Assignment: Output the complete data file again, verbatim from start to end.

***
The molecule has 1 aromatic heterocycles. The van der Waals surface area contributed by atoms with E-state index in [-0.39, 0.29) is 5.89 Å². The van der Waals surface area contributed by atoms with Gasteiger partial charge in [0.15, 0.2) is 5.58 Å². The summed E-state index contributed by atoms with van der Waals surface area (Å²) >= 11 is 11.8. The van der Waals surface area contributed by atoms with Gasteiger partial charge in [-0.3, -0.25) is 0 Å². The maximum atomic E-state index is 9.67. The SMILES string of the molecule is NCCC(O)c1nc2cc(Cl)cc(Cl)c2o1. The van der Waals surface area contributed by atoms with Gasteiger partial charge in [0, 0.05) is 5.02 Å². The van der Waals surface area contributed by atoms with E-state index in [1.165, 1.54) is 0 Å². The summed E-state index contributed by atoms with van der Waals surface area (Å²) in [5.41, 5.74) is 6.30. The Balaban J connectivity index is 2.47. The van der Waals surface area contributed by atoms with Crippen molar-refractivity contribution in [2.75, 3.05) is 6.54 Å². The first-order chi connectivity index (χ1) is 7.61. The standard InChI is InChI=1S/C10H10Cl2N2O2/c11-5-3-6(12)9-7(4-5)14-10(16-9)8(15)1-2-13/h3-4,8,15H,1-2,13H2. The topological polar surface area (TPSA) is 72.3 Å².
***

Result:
The molecule has 1 aromatic heterocycles. The van der Waals surface area contributed by atoms with E-state index in [-0.39, 0.29) is 5.89 Å². The van der Waals surface area contributed by atoms with Gasteiger partial charge in [0.15, 0.2) is 5.58 Å². The summed E-state index contributed by atoms with van der Waals surface area (Å²) >= 11 is 11.8. The van der Waals surface area contributed by atoms with Gasteiger partial charge in [-0.3, -0.25) is 0 Å². The maximum atomic E-state index is 9.67. The SMILES string of the molecule is NCCC(O)c1nc2cc(Cl)cc(Cl)c2o1. The van der Waals surface area contributed by atoms with Gasteiger partial charge in [0, 0.05) is 5.02 Å². The van der Waals surface area contributed by atoms with E-state index in [1.165, 1.54) is 0 Å². The summed E-state index contributed by atoms with van der Waals surface area (Å²) in [5.41, 5.74) is 6.30. The Balaban J connectivity index is 2.47. The van der Waals surface area contributed by atoms with Crippen molar-refractivity contribution in [2.75, 3.05) is 6.54 Å². The first-order chi connectivity index (χ1) is 7.61. The standard InChI is InChI=1S/C10H10Cl2N2O2/c11-5-3-6(12)9-7(4-5)14-10(16-9)8(15)1-2-13/h3-4,8,15H,1-2,13H2. The topological polar surface area (TPSA) is 72.3 Å².